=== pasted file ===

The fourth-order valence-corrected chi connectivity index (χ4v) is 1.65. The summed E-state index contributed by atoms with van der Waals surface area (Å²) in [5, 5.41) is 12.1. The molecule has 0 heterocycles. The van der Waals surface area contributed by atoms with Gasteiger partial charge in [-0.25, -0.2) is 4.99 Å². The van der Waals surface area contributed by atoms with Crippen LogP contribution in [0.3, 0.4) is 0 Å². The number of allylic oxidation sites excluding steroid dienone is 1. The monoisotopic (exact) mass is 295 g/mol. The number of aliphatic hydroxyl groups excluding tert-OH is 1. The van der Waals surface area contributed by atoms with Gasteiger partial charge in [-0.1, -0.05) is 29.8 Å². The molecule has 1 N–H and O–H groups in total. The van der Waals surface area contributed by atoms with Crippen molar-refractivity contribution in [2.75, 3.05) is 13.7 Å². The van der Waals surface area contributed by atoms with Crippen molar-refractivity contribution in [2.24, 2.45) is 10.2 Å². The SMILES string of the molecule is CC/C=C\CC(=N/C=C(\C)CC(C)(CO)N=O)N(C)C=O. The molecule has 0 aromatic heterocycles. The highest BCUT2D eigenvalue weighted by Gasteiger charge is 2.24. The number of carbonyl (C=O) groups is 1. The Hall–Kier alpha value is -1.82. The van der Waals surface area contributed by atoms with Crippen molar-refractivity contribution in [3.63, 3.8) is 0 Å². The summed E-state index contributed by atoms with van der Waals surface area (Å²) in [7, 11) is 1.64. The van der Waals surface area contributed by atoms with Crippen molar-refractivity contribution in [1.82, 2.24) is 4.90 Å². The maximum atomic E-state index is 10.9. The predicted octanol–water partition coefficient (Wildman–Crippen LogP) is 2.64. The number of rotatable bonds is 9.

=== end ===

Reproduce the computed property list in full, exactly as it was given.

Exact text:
The fourth-order valence-corrected chi connectivity index (χ4v) is 1.65. The summed E-state index contributed by atoms with van der Waals surface area (Å²) in [5, 5.41) is 12.1. The molecule has 0 heterocycles. The van der Waals surface area contributed by atoms with Gasteiger partial charge in [-0.25, -0.2) is 4.99 Å². The van der Waals surface area contributed by atoms with Crippen LogP contribution in [0.3, 0.4) is 0 Å². The number of allylic oxidation sites excluding steroid dienone is 1. The monoisotopic (exact) mass is 295 g/mol. The number of aliphatic hydroxyl groups excluding tert-OH is 1. The van der Waals surface area contributed by atoms with Gasteiger partial charge in [-0.1, -0.05) is 29.8 Å². The molecule has 1 N–H and O–H groups in total. The van der Waals surface area contributed by atoms with Crippen molar-refractivity contribution in [2.75, 3.05) is 13.7 Å². The van der Waals surface area contributed by atoms with Crippen molar-refractivity contribution in [2.24, 2.45) is 10.2 Å². The SMILES string of the molecule is CC/C=C\CC(=N/C=C(\C)CC(C)(CO)N=O)N(C)C=O. The molecule has 0 aromatic heterocycles. The highest BCUT2D eigenvalue weighted by Gasteiger charge is 2.24. The number of carbonyl (C=O) groups is 1. The Hall–Kier alpha value is -1.82. The van der Waals surface area contributed by atoms with Crippen molar-refractivity contribution in [3.63, 3.8) is 0 Å². The summed E-state index contributed by atoms with van der Waals surface area (Å²) in [7, 11) is 1.64. The van der Waals surface area contributed by atoms with Crippen molar-refractivity contribution in [1.82, 2.24) is 4.90 Å². The maximum atomic E-state index is 10.9. The predicted octanol–water partition coefficient (Wildman–Crippen LogP) is 2.64. The number of rotatable bonds is 9.